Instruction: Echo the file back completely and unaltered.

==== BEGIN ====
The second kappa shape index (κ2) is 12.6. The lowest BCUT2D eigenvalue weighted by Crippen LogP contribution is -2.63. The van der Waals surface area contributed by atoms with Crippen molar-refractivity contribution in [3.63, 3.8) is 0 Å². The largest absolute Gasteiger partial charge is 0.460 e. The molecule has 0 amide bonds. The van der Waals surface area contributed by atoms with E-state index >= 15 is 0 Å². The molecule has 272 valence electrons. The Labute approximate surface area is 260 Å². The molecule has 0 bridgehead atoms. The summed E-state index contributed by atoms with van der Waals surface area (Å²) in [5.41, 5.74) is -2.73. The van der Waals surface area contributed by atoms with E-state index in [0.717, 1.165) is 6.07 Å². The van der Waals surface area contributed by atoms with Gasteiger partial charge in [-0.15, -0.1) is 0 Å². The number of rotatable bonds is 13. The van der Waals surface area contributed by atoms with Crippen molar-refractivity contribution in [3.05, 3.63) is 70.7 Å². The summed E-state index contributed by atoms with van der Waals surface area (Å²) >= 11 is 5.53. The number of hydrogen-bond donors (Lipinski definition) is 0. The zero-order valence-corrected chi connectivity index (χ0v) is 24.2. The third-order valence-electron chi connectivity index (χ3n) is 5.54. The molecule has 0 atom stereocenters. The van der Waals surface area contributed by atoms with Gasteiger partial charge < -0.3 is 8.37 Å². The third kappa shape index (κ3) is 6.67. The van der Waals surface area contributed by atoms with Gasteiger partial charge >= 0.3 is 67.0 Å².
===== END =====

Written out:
The second kappa shape index (κ2) is 12.6. The lowest BCUT2D eigenvalue weighted by Crippen LogP contribution is -2.63. The van der Waals surface area contributed by atoms with Crippen molar-refractivity contribution in [3.63, 3.8) is 0 Å². The largest absolute Gasteiger partial charge is 0.460 e. The molecule has 0 amide bonds. The van der Waals surface area contributed by atoms with E-state index >= 15 is 0 Å². The molecule has 272 valence electrons. The Labute approximate surface area is 260 Å². The molecule has 0 bridgehead atoms. The summed E-state index contributed by atoms with van der Waals surface area (Å²) in [5.41, 5.74) is -2.73. The van der Waals surface area contributed by atoms with E-state index in [0.717, 1.165) is 6.07 Å². The van der Waals surface area contributed by atoms with Gasteiger partial charge in [-0.15, -0.1) is 0 Å². The number of rotatable bonds is 13. The van der Waals surface area contributed by atoms with Crippen molar-refractivity contribution in [3.05, 3.63) is 70.7 Å². The summed E-state index contributed by atoms with van der Waals surface area (Å²) >= 11 is 5.53. The number of hydrogen-bond donors (Lipinski definition) is 0. The zero-order valence-corrected chi connectivity index (χ0v) is 24.2. The third-order valence-electron chi connectivity index (χ3n) is 5.54. The molecule has 0 atom stereocenters. The van der Waals surface area contributed by atoms with Gasteiger partial charge < -0.3 is 8.37 Å². The third kappa shape index (κ3) is 6.67. The van der Waals surface area contributed by atoms with Gasteiger partial charge >= 0.3 is 67.0 Å².